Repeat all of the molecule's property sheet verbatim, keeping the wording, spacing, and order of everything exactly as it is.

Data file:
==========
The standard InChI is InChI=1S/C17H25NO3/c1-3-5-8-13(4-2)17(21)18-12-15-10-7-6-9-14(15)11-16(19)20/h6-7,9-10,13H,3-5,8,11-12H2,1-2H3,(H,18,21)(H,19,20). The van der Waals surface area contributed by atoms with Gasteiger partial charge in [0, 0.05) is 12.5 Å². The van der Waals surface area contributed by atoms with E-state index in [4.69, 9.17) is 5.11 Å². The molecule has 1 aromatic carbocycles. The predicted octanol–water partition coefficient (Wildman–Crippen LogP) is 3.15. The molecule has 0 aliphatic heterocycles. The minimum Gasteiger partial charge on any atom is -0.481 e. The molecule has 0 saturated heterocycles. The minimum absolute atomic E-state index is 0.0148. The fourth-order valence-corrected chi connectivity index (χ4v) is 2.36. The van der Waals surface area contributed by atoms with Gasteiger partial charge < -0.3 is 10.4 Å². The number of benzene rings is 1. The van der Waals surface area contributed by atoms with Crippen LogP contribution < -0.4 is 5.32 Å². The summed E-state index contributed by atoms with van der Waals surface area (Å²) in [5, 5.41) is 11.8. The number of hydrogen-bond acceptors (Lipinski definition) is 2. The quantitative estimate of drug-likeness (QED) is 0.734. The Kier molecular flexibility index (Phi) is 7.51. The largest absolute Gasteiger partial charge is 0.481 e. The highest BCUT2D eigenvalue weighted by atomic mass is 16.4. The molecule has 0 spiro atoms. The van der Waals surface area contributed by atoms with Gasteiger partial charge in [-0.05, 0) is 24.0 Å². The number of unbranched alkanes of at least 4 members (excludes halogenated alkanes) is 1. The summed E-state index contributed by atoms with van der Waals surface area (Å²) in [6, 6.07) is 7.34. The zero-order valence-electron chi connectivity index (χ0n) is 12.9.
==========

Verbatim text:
The standard InChI is InChI=1S/C17H25NO3/c1-3-5-8-13(4-2)17(21)18-12-15-10-7-6-9-14(15)11-16(19)20/h6-7,9-10,13H,3-5,8,11-12H2,1-2H3,(H,18,21)(H,19,20). The van der Waals surface area contributed by atoms with Gasteiger partial charge in [0, 0.05) is 12.5 Å². The van der Waals surface area contributed by atoms with E-state index in [4.69, 9.17) is 5.11 Å². The molecule has 1 aromatic carbocycles. The predicted octanol–water partition coefficient (Wildman–Crippen LogP) is 3.15. The molecule has 0 aliphatic heterocycles. The minimum Gasteiger partial charge on any atom is -0.481 e. The molecule has 0 saturated heterocycles. The minimum absolute atomic E-state index is 0.0148. The fourth-order valence-corrected chi connectivity index (χ4v) is 2.36. The van der Waals surface area contributed by atoms with Gasteiger partial charge < -0.3 is 10.4 Å². The number of benzene rings is 1. The van der Waals surface area contributed by atoms with Crippen LogP contribution < -0.4 is 5.32 Å². The summed E-state index contributed by atoms with van der Waals surface area (Å²) in [5, 5.41) is 11.8. The number of hydrogen-bond acceptors (Lipinski definition) is 2. The quantitative estimate of drug-likeness (QED) is 0.734. The Kier molecular flexibility index (Phi) is 7.51. The largest absolute Gasteiger partial charge is 0.481 e. The highest BCUT2D eigenvalue weighted by atomic mass is 16.4. The molecule has 0 spiro atoms. The van der Waals surface area contributed by atoms with Gasteiger partial charge in [-0.05, 0) is 24.0 Å². The number of unbranched alkanes of at least 4 members (excludes halogenated alkanes) is 1. The summed E-state index contributed by atoms with van der Waals surface area (Å²) in [6, 6.07) is 7.34. The zero-order valence-electron chi connectivity index (χ0n) is 12.9.